WOOD IDENTIFICATION KEYS
orrectly identifying an unfamiliar wood sample out of thousands of possibilities requires close observation, and a thorough knowledge of wood and its properties. But as a practical matter, the possible choices are usually limited to several familiar species, and a commercially available set of labeled wood samples, such as the one shown at right, may include a piece that matches the wood you are attempting to identify. Most often, however, you will need to record the features of a sample, then use a wood identification key from a book to make sense of your results.
An identification key is essentially a master list of woods and their properties that serves as a cross-reference to link the features of a particular sample to a species name. Some keys require that you compare their entries against features that are visible to the naked eye or with a lOx magnifier, while others demand that you note microscopic details. Still other keys are based on the user having wide-ranging sensory information about the wood, including its color, odor and texture, and the bark and leaf shape of the tree from which it came.
Using a key is like climbing the branches of a tree. You are asked to answer a series of paired statements, choosing the one that best describes the wood in question and proceeding to the next pair indicated. At each statement, the user forks onto a different branch
until reaching a leaf that identifies the sample. The first statement may involve the texture of the wood. If the wood is porous, for example, you are sent to one set of statements; if it is non-porous, you jump to a different set of statements. You continue this way, flipping from page to page in a book, as each answer gradually reduces the choices. Finally, the search is narrowed to a single species.
Avoid keys that try to cover every wood species in the world; they will prove too general. Choose one that describes trees in a specific region, such as North American softwoods or tropical hardwoods. Several classic keys can be found in woodworking books; check your local library or bookstore. Some public agencies (below) also offer wood identification services.
USING A WOOD IDENTIFICATION KEY
Here is an example of how a typical wood identification key works. In this case, we are starting with a plain-sawn board of an unknown wood. The first step is aimed at narrowing the investigation to either the hardwood or the softwood portion of the key. You examine your sample with a hand lens and observe that it has vessels and is porous; according to your key, it is a hardwood. Next, you must determine whether the wood is ring - or diffuse-porous: You notice that its earlywood is not sharply defined; you are told that it is diffuse-porous. The next features to examine are the rays. Seen in the tangential view of your sample, the rays are relatively narrow and uniform in width. This observation leads to another concerning the size of the pores in the growth rings. Since the pores in the earlywood of your sample are larger than those in the latewood, this indicates that you have a semi-diffuse-porous wood. Next, you examine the distribution of the pores in the growth ring. If they were unevenly distributed, the key would identify your sample as tanoak. Instead, the pores in your sample are evenly distributed. You must then evaluate the storage cells in the latewood. Seeing that they are present in a fine, unbroken line, you are directed to determine the color of the heartwood. If it were chestnut-brown or chocolate, you would have a piece of black walnut or butternut.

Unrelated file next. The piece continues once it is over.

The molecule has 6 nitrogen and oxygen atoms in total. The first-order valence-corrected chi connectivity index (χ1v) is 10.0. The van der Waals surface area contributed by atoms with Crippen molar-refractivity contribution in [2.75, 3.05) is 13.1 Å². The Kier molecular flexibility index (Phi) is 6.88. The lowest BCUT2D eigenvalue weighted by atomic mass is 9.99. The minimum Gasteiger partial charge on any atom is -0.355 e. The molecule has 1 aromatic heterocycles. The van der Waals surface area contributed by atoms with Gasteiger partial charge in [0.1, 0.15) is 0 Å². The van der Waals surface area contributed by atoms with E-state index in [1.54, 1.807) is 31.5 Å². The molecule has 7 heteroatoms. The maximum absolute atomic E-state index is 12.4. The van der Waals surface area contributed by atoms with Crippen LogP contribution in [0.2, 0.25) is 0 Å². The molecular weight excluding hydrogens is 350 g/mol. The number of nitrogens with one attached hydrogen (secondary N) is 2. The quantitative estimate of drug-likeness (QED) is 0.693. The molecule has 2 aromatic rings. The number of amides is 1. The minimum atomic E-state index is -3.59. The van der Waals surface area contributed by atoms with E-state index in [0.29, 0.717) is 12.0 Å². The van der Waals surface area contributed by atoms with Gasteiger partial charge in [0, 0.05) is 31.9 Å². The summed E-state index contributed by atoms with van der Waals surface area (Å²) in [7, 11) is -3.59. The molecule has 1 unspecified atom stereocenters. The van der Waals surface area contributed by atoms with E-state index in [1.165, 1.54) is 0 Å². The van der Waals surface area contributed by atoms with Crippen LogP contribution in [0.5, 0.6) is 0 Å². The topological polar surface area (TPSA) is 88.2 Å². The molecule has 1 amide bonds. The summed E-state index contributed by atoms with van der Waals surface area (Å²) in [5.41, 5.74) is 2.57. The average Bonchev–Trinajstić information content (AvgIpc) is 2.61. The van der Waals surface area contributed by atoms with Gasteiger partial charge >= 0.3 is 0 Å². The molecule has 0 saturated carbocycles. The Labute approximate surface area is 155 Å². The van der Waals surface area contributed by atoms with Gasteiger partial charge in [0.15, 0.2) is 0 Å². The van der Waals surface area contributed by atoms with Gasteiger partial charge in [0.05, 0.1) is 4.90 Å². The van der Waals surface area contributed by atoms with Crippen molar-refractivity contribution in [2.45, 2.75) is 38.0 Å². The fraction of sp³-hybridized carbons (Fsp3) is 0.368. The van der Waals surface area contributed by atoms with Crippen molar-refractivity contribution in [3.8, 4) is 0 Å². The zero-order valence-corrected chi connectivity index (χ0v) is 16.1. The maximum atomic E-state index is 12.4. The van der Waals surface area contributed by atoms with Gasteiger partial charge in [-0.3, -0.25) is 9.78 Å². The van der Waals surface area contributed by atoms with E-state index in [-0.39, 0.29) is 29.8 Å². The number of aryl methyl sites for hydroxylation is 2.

But since the heartwood is brown to yellow-brown, you have either water hickory or persimmon. Since the rays of your sample are stacked vertically, creating ripple marks, the key leads you to the end of your quest: the sample is persimmon.
Wood with stacked rays,.forming ripple marks extending afross the grain Ж/hen tangential ' section of wood is viewed: Persimmon
Heartwood brown to yellow-brown
Latewood storage cells appear in fine, continuous line s
Pores unevenly distributed throughout growth ring and found in dusters separated by sections of fibrous tissue: Tanoak
Pores in the earlywood larger than those in the latewood; transition gradual (semi-diffuse-porous)
Pays broad and visible
Wood ring-porous (earlywood sharply defined); earlywood pores larger than latewood pores and visible to the naked eye